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The letter from Mr. Luigi Cortesi published yesterday [16 October] in your newspaper gives me an opportunity to give readers of “L’Eco” further information on the two questions raised by your correspondent.

On the disciplinary procedure against Minister Plenipotentiary Mario Andrea Vattani a reminder of the facts, as already illustrated during parliamentary questions, seems timely. The Foreign Ministry’s decision to recall Minister Plenipotentiary Mario Andrea Vattani from his previous position as Consul General in Osaka, and the penalties imposed on him by the Disciplinary Committee of the Ministry of Foreign Affairs, were arrived at separately, each in its specific and independent procedural and judicial sphere. They were motivated by observation of the damage to the Ministry caused by certain aspects of his conduct.

The legitimacy of his recall was confirmed by the ruling of the Council of State, stating that “the enquiries conducted by the Ministry revealed ample and consistent evidence and showed the broad reach of the events in question”. It was not, therefore, Minister Vattani’s past membership of any political grouping that was under examination. It was, rather, the fact that specific conduct of his (words and gestures) was incompatible with the functions of a Consul General abroad representing the state at a very high level. Conduct that was clearly “identifiable” – as seen at the May 2011 performance at “Casa Pound” in Rome – as pertaining to a movement hostile to the institutions of the Republic.

Let me turn to the case of our two marines in India, the logical link of which to a disciplinary case internal to the Farnesina I frankly cannot fathom. […]. Responsibility for the content of the letter, I would suggest, should remain with its author.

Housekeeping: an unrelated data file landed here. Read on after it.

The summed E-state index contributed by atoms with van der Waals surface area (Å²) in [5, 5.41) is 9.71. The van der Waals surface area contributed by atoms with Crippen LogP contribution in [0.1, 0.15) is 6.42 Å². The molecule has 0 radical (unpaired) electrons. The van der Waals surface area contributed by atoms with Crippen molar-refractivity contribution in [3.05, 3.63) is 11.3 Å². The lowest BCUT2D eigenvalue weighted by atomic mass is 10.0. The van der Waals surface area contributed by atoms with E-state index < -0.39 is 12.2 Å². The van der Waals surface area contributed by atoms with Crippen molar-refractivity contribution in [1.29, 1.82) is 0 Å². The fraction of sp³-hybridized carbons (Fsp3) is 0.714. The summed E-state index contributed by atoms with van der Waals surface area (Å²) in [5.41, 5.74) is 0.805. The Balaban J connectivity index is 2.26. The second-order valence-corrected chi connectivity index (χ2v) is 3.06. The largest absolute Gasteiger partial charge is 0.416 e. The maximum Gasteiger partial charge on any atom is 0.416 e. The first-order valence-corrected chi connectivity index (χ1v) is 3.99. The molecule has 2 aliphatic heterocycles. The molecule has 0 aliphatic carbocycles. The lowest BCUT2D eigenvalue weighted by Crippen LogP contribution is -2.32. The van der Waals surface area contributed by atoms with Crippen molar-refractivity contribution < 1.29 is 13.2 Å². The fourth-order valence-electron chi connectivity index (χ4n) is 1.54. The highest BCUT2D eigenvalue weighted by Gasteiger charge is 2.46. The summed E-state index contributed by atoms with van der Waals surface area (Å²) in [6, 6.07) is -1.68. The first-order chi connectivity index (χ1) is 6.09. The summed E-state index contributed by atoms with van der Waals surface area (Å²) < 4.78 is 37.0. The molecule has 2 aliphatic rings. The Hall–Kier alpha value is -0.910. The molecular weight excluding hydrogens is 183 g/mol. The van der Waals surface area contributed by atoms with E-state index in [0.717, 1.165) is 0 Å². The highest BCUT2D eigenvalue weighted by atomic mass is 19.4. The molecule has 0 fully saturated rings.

I wish, however, to grasp this opportunity to remind readers of “L’Eco” of the facts of the case and the steps taken by the Italian Government to resolve it, with the support of Parliament and in constant dialogue with public opinion and continuous up-dates in the national press.

The Enrica Lexie entered Indian waters as the result of a subterfuge by the local police, who had asked the ship’s commander to head for the port of Kochi to help identify some individuals suspected of piracy.

The marines were “handed over” only after force was exercised by the Indian police, who had boarded the Enrica Lexie. In these circumstances, the immediate objective – subsequently achieved – was to ensure that our marines were detained in decent conditions in keeping with their status as members of the armed forces. Further priorities were to immediately take all actions necessary to ensure an effective Italian presence “at the heart” of the investigations. We also ensured that the legal defence was fully involved in all stages of the proceedings, with a highly qualified team of Italian and international legal experts. Over 50 officials, including lawyers, experts and diplomats are working on this dossier.

At the diplomacy level the Ministry of Foreign Affairs, liaising closely with the Ministries of Defence and Justice and under the guidance of the Prime Minister’s Office, is working in every possible way to bring to bear the two fundamental principles which, under international law, apply to this episode. These are: the sole jurisdiction of the flag state in international waters and the immunity of two military officers operating as agents of the Italian state in combating piracy.

This awareness-raising activity has been conducted with the support of international organisations and of important countries we consider as friends. We have brought the case to the attention of the European Union, the G8, ASEAN. I have spoken myself to the United Nations Secretary General, Ban Ki-moon. A detailed list of the over 100 meetings in which I have personally raised the question in bilateral discussions with countries close to us or at international conferences would be too long for the space available in a newspaper. Just a few weeks ago the Prime Minister, at the General Assembly of the United Nations – a large and authoritative meeting indeed – underscored that the “Indian precedent” could have dangerous repercussions on the effectiveness of international operations to combat piracy and terrorism.

We will not rest until Salvatore Girone and Massimiliano Latorre come back home. I trust, therefore, that anyone who is truly interested in their fate will continue to express sympathy and support for our two marines. I trust that they will spur the government on, even in critical tones, in the spirit of someone “playing in the same team”, in the conviction that we are all working to achieve the same objective.

Thank you for publishing this letter.